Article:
by Frank A. Aukofer

If you’re a fan of a big sedan for its room and comfortable ride, you likely have resigned yourself to owning, if not a gas guzzler, at least something that takes away mileage bragging rights. But there’s an answer: the 2016 Toyota Avalon Hybrid.

On a trip in Wisconsin with two persons and their luggage, mostly on freeways at speeds moderately over the limit, with some city driving, the first stop for gasoline came at the 500-mile mark. The tested Avalon Limited Hybrid delivered 36.5 mpg.

That’s shy of the government’s rating for the hybrid version of Toyota’s flagship car, which comes with a city/highway/combined rating of 40/39/40 mpg. But those numbers come from instrumented tests in ideal conditions, not real world driving. So that 36.5 mpg is more than respectable.

2016_Toyota_Avalon_Hybrid01_50621A303F07E0EC5E9000DAB7B17E541C461C50The Avalon is the Japanese company’s luxury sedan, more akin to Lexus than its Toyota siblings. Though classified as a midsize because its interior is a few cubic feet shy of the government’s definition of a large sedan, it is marketed as a full-size car against such competitors as the Ford Taurus, Chevrolet Impala, Dodge Charger and Kia Cadenza.

Toyota has been expanding its world leading hybrid technology throughout its lineup, including its Lexus luxury vehicles. Among popular priced full-size cars, the Avalon is the only hybrid.

2016_Toyota_Avalon_Hybrid25_D222CB5981E6D9A4F5F5F204336B9F9300025916But you barely sense it. The system, which combines a 2.5-liter 4-cylinder gasoline engine with an electric motor and a nickel metal-hydride battery pack, delivers an unobtrusive 200 hp to the front wheels through a gear driven continuously variable automatic transmission.

When you sit behind the wheel and press the pushbutton starter, the only indication of anything happening is a green light that announces, “ready.” Step lightly on the accelerator pedal and you can drive a few miles on purely electric power. But that’s not what it’s all about.

Very soon, the gasoline engine fires up. But the transition is so seamless that you barely feel it. The only sensation is that of the additional power available. Basically, you drive the Avalon Hybrid as if it were a conventional gasoline engine car.

2016_Toyota_Avalon_Hybrid05_1323C346DD6BB1DBBEF926BE6C36143573408BA4Though it’s a capable around-town transporter, the Hybrid’s forte is quiet and relaxed highway cruising. It tracks steadily in a straight line, takes curves with aplomb (as long as you don’t push it too hard), and it has a suspension system that is biased toward a comfortable ride.

That became starkly apparent on a washboard stretch of Interstate Highway 43 north of Port Washington, Wisconsin. For many miles, harsh bumps in the concrete pavement hammer the tires, springs and shock absorbers so hard you conclude that something would break loose and fall off almost any car or truck.

That’s not the case with the suspension system on the Avalon Hybrid, which absorbs almost all of the nasty vibrations before they reach the driver and passengers.

On smoother surfaces, the Avalon Hybrid is a dream rider, quiet with little intrusion of road, wind or mechanical sounds. The comfort is augmented by big, supportive, heated and cooled front seats with lumbar adjustments.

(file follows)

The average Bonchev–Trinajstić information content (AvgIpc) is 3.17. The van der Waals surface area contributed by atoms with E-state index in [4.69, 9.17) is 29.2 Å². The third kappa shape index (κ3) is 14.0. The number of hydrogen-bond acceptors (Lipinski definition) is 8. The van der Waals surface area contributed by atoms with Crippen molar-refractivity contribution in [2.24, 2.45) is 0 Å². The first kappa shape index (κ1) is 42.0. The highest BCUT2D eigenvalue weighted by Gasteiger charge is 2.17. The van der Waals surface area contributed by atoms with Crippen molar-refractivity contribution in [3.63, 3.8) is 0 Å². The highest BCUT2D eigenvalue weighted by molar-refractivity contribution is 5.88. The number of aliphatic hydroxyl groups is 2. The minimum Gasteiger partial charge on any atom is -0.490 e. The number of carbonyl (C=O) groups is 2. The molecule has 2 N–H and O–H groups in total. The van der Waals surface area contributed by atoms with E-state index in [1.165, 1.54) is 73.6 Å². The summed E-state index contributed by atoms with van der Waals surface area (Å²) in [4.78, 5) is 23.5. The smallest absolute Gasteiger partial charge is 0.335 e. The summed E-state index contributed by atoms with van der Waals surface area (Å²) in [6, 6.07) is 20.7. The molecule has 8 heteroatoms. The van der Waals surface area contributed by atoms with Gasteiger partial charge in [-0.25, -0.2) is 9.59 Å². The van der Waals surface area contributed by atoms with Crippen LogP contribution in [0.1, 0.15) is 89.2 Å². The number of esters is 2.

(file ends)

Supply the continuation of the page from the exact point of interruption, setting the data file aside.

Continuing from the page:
In back, the heated outboard seats are nearly as comfortable. Even the center-rear seat, despite a hard cushion, has enough headroom for an average-sized adult. Unlike earlier Avalons, which had a flat floor, the 2016 model has a modest floor hump that somewhat compromises legroom. One glaring drawback: the back seats have no cup holders.

2016_Toyota_Avalon_Hybrid23_secondrowDespite its great attributes, the Avalon Hybrid also has a few other negatives. The battery pack is stashed beneath the trunk floor, robbing the trunk of two cubic feet of space. The Hybrid has a trunk of 14 cubic feet versus 16 cubic feet in non-hybrid Avalons.

The Hybrid Limited test car carries a $1,500 price premium over the non-hybrid Limited. But its $42,785 price tag covers every available feature, including a full suite of safety equipment, as well as a long list of luxury features, including Toyota’s Entune integrated audio, apps and navigation; Bluetooth connectivity and satellite radio; leather upholstery, motorized sunroof, power rear sunshade and tri-zone automatic climate control.

Overall, the Toyota Avalon Hybrid not only rivals its luxury Lexus cousins, it outshines some other luxury cars that sell for thousands of dollars more. Though big sedans once ruled the highways but have been falling out of favor, this combination of luxury, performance and economy can hold its own anywhere.

2016_Toyota_Avalon_Hybrid03_BFB303DC316A1463224745A9D05F749E02BDB017Specifications

  • Model: 2016 Toyota Avalon Limited Hybrid four door sedan.
  • Engine: Gasoline 2.5-liter four cylinder, 156 hp, 156 lb-ft torque; electric permanent magnet synchronous motor, 141 hp, 199 lb-ft torque; combined 200 hp; 1.6 kWh nickel metal-hydride battery pack.
  • Transmission: Continuously variable.
  • Overall length: 16 feet 3 inches.
  • EPA passenger/trunk volume: 102/14 cubic feet.
  • Weight: 3,635 pounds.
  • EPA city/highway/combined fuel consumption: 40/39/40 mpg.
  • Base price, including destination charge: $42,785.
  • Price as tested: $42,785.

Disclaimer: The manufacturer provided the vehicle used to conduct this test drive and review.

Photos (c) Toyota